Making A Choice Between Foreclosure and Short Sale For Your Property

Posted by mlca (media@realtytoday.com) on Jul 06, 2015 08:30 PM EDT
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When the time is running out and mortgage payments start piling up, homeowners opt to sell their house instead. However, if directly selling ones house does not materialize in a specified time frame, they are left with only two other choices which are short sale and foreclosure.

One must realize that there are setbacks that go along when choosing to foreclose your property. Being knowledgeable on how the process works is also essential as expounded by Marcel Ford. First, you will receive a Breach Letter that will lead you to a Foreclosure Workout between you and the lender. The objective is to come to solution for both parties in order to halt delinquent payments. This process will take 45 days, after which if nothing has come to a conclusion, a foreclosure action will commence.  It usually takes 90 to 120 days before you receive a Notice of Default or NOD. If involved in secondary loans, this is where the Junior Lien Holders come into play if they agree to take part for a solution.

Afterwards, a temporary indulgence is granted which usually takes 30 to 60 days where you're given a chance to bring the loan current. The borrower can also come up with special or long term forbearance. This involves payment suspension for 18 months (for special) and up to 24 months for long term. Other procedures may apply, like military indulgence, pre-foreclosure sale, deed-in-lieu of foreclosure, forbearance and modification.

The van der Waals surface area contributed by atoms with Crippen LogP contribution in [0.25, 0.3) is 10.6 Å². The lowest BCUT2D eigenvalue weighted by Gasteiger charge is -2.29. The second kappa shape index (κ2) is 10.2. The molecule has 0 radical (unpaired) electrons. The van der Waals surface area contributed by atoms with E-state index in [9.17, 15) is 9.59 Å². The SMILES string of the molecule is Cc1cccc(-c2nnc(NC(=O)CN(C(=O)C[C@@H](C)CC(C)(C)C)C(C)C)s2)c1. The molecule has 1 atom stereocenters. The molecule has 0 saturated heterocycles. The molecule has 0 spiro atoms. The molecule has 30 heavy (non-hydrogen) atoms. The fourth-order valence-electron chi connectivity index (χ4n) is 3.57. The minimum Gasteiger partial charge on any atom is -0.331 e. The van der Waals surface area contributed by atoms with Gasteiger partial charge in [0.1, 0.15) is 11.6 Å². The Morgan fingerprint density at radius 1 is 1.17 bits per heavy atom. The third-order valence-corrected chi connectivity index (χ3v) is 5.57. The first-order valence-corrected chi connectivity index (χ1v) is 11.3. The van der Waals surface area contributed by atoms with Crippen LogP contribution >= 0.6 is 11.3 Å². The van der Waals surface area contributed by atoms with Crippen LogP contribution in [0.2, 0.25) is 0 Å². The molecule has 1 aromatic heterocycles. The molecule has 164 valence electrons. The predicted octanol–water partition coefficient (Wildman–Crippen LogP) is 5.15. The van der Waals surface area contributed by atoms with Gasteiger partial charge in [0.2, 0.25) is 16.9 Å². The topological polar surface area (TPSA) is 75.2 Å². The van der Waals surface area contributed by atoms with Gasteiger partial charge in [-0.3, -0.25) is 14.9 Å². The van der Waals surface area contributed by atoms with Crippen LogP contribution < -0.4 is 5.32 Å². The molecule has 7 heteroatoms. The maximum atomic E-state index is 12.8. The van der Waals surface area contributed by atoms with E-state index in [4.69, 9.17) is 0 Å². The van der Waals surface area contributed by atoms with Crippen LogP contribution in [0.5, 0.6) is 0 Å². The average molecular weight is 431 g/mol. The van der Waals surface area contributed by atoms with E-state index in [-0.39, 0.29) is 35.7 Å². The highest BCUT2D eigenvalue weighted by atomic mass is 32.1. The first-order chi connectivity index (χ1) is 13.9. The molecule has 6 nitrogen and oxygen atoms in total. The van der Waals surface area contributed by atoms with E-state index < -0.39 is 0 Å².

A short sale may be a very enticing solution to your monetary problems. Short sale involves your granting of the lender to sell your home at a much lesser amount than you owe. So if you're required to pay $190,000 for your loan, the price of your home will be sold a "selling short" of $40,000 at an equivalent of $150,000 only. As posted by Donna S. Robinson, the lender may opt to let go of the deficient amount or "imputed income" by filling out a 1099-C form.

Take heed though, because the tax exemption which was granted in congress last 2007 has been officially expired. The exemption of taxes for "imputed income" due to short sale transactions ended at the last quarter of 2014. As a result, the "letting go" of the remaining balance of $40,000 by the lender can result to you being liable for a hefty tax problem the following year with the IRS.

You must ensure that you completely understand the pros and cons of having your property foreclosed or having it up for short sale. By discussing it with a professional may be helpful.

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